Structural deuterium isotope effects reveal the cooperativity of polymers

Kap Soo Cheon, Mark M. Green

Research output: Contribution to journalReview articlepeer-review


The signature characteristic of different kinds of polymers, synthetic and natural, is cooperativity arising from the recurring features common to all polymer structures. Cooperativity and amplification are simply different words expressing the same phenomenon leading one to expect that studies of polymers will allow small effects to be magnified, or, that is, for small effects to have surprisingly large effects on polymer properties. In the work reviewed In this short article we see this amplification at work in two different ways: (1) a synthetic polymer that forms a helical conformation but without preference for helical sense, right or left handed, is caused to take on a large excess of a single helical sense by incorporation of chiral information in surprising ways, including by forming chiral centers by deuterium substitution; (2) two polymers that mix homogeneously with each other by virtue of an unknown attractive interaction are revealed by deuterium labeling to be involved in a weak hydrogen bond between a hydrogen bound to aromatic carbon and an ethereal oxygen.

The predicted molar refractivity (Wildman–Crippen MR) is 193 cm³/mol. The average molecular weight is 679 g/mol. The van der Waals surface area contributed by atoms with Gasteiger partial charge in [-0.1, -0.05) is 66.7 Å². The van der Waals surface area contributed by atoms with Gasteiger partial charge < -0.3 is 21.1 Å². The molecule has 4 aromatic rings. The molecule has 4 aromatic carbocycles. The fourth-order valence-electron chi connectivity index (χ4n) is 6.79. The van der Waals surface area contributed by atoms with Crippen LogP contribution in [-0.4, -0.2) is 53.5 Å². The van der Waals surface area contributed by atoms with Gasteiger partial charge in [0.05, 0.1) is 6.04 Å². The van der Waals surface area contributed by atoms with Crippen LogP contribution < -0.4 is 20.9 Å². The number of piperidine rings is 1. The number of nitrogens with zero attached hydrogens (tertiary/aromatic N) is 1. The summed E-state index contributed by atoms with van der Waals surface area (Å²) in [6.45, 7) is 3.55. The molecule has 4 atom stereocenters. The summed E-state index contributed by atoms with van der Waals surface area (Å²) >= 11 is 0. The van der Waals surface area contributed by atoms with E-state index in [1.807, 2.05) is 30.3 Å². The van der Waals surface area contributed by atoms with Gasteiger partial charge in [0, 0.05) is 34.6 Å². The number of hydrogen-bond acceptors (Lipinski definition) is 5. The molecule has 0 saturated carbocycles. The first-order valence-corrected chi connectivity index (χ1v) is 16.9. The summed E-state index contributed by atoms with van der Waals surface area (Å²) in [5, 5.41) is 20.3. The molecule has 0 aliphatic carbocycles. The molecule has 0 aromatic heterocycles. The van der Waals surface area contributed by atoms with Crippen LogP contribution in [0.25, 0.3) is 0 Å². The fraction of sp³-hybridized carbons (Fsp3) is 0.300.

Original languageEnglish (US)
Pages (from-to)961-966
Number of pages6
JournalJournal of Labelled Compounds and Radiopharmaceuticals
Issue number11-12
StatePublished - Oct 30 2007


  • Amplification
  • Chiral information
  • Cooperativity
  • Helical sense
  • Polymers

ASJC Scopus subject areas

  • Analytical Chemistry
  • Biochemistry
  • Radiology Nuclear Medicine and imaging
  • Drug Discovery
  • Spectroscopy
  • Organic Chemistry


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